Imperial College London

Dr Sana Usman

Faculty of MedicineDepartment of Metabolism, Digestion and Reproduction

Honorary Clinical Research Fellow
 
 
 
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Contact

 

s.usman

 
 
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Location

 

Commonwealth BuildingHammersmith Campus

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Summary

 

Summary

Overview

I have won the British Medical Association Helen Lawson Grant 2014 for this work.

http://bma.org.uk/developing-your-career/portfolio-career/research-grants/celebrating-success/winners-2014/helen-h-lawson

Intrapartum Ultrasound

 Background: Currently, all women admitted to delivery units throughout the world undergo internal digital vaginal examination (digital VE) when they are thought to be in labour or where a diagnosis of labour needs to be discounted. The digital VE is an age-honoured practice however it is an uncomfortable experience for the labouring woman, is a notoriously subjective technique and agreement between observers is frequently poor. Multiple examinations have been linked to infection to the mother or fetus reducing the time to delivery in preterm labour.  

It has recently become possible to make assessments more objectively using ultrasound. The favoured technique is transperineal ultrasound, where an ultrasound transducer encased in a clean cover is placed on the mother’s perineum but not in the vagina and assessments of the descent of the presenting part of the baby, its position and cervical dilatation can be made within 1-2 minutes and without exerting undue pressure, These measurements can be saved as ultrasound images and compared or assessed offline.

 We, at Imperial College, are carrying out the Sono-VE Study: Assessing the acceptability and feasibility of transperineal ultrasound and developing an ultrasound based predictive model for labour outcome; the sonopartogram. This is a prospective observational study of 700 women using transperineal ultrasound between 24-42 weeks gestation and a prospective longitudinal observational study in all term (37-42 weeks) labouring women.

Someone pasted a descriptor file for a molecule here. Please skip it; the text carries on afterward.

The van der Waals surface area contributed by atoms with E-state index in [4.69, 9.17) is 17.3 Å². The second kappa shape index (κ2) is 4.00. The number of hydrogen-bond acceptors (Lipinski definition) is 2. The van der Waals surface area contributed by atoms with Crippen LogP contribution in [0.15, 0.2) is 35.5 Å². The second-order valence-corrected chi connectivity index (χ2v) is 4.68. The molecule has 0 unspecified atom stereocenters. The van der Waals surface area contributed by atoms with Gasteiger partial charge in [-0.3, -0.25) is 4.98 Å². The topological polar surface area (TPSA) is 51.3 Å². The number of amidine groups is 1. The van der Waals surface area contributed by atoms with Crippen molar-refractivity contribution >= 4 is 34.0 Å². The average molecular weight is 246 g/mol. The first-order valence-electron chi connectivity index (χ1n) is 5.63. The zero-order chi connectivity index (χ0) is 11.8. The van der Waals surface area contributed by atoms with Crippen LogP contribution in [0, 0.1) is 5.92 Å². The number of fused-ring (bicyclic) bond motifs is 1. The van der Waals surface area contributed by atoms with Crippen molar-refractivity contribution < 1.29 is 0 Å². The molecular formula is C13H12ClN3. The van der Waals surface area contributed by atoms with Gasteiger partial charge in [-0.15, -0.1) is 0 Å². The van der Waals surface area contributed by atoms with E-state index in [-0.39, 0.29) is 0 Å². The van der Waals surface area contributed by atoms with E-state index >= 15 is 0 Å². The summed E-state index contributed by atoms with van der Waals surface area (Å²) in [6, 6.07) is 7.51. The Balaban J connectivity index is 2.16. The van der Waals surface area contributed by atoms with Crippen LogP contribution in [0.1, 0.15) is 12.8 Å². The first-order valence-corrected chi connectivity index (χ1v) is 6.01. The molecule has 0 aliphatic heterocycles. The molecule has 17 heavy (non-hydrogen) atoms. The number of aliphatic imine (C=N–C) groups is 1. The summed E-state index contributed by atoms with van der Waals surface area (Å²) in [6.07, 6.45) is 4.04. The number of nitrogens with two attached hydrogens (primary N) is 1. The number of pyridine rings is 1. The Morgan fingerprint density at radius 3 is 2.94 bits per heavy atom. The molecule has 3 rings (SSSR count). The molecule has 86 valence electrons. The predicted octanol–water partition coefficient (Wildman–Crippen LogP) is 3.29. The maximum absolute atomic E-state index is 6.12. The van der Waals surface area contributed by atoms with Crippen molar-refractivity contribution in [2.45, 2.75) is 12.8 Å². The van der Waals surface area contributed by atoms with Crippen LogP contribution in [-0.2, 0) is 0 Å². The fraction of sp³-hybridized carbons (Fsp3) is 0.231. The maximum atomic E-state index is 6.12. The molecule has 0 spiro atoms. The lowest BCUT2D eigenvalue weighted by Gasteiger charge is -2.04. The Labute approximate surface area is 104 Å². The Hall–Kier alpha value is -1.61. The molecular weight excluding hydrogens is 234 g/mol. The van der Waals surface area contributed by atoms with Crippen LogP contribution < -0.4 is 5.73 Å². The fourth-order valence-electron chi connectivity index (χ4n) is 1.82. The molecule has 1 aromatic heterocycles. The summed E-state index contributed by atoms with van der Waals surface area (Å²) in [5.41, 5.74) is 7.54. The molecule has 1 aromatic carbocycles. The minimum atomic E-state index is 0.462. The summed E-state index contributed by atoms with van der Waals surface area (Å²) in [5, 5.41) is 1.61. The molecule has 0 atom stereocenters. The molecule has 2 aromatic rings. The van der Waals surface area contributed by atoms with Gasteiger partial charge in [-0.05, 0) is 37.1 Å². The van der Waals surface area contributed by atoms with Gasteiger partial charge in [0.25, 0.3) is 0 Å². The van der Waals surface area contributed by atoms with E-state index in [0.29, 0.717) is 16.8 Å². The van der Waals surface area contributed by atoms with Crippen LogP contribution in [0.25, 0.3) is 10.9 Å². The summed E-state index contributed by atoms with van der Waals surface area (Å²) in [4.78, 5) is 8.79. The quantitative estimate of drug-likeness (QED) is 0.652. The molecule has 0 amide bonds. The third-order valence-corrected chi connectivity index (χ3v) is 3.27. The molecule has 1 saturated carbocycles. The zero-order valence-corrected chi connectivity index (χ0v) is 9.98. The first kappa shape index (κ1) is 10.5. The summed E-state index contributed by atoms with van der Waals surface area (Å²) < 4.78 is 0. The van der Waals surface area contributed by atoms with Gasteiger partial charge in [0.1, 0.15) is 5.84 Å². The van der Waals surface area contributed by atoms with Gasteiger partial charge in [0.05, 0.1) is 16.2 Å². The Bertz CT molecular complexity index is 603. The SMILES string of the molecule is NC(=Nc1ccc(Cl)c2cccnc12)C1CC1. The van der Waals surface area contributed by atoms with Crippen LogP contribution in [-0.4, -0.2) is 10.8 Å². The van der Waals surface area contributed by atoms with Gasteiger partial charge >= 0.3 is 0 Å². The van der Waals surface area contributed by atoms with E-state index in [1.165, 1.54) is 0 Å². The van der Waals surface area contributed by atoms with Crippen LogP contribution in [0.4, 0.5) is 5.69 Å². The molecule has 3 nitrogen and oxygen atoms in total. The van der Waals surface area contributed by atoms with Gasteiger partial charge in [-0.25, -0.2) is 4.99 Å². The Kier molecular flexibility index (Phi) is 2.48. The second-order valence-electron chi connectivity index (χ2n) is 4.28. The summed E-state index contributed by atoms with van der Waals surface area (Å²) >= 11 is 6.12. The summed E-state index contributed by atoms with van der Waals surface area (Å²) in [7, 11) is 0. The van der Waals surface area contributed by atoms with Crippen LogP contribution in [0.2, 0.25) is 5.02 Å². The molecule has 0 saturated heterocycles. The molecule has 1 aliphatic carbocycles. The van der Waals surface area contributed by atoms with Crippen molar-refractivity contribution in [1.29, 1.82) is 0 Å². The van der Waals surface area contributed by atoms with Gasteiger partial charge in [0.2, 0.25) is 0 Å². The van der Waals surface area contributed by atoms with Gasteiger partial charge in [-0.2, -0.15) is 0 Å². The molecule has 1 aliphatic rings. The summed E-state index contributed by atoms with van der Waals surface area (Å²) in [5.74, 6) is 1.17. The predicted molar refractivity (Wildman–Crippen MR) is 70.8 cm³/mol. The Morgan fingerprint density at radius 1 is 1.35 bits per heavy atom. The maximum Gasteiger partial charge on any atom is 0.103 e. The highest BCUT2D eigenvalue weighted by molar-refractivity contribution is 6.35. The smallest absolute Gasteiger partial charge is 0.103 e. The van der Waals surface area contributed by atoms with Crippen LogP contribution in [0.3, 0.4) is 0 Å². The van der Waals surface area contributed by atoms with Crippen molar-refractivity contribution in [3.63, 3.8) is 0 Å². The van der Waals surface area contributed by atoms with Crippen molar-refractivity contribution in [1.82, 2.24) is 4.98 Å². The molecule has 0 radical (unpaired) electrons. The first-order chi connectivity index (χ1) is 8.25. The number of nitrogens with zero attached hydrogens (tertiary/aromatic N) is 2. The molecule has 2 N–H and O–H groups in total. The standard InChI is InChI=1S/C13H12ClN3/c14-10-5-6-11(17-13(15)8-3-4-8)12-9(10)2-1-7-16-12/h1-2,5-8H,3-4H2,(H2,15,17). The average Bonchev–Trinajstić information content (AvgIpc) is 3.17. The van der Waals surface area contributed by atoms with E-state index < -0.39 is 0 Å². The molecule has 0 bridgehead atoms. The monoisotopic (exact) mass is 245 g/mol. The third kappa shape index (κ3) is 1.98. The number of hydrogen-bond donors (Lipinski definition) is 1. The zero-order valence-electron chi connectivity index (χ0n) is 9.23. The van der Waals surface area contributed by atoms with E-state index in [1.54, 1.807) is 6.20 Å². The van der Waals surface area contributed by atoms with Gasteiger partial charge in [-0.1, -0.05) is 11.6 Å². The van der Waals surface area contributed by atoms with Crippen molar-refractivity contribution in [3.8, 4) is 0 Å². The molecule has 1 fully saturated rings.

Future: This will enhance the accurate recording of labour to a recordable skill. Universally, it may reduce intrusive internal examinations and associated infection and will also be potentially useful in allowing the assessment of women in whom digital VE is traumatic or contra-indicated. 

 

Please email me for further details: sono-ve@imperial.nhs.uk

 


 

Publications

Journals

Kahrs BH, Usman S, Ghi T, et al., 2019, Descent of fetal head during active pushing: secondary analysis of prospective cohort study investigating ultrasound examination before operative vaginal delivery, Ultrasound in Obstetrics and Gynecology, Vol:54, ISSN:0960-7692, Pages:524-529

Wilkinson M, Usman S, Barton H, et al., 2019, The views of pregnant women, midwives, and a women's panel on intrapartum ultrasound research: A pilot study, Australasian Journal of Ultrasound in Medicine, Vol:22, ISSN:1836-6864, Pages:186-190

Usman S, Kahrs BH, Wilhelm-Benartzi C, et al., 2019, Prediction of mode of delivery using the first ultrasound-based “intrapartum app”, American Journal of Obstetrics and Gynecology, Vol:221, ISSN:0002-9378, Pages:163-166

Dall'Asta A, Girardelli S, Usman S, et al., 2019, Etiology and perinatal outcome in periviable fetal growth restriction associated with structural or genetic anomalies, Ultrasound in Obstetrics and Gynecology, ISSN:0960-7692

Usman S, Barton H, Wilhelm-Benartzi C, et al., 2019, Ultrasound is better tolerated than vaginal examination in and before labour, Australian and New Zealand Journal of Obstetrics and Gynaecology, Vol:59, ISSN:0004-8666, Pages:362-366

More Publications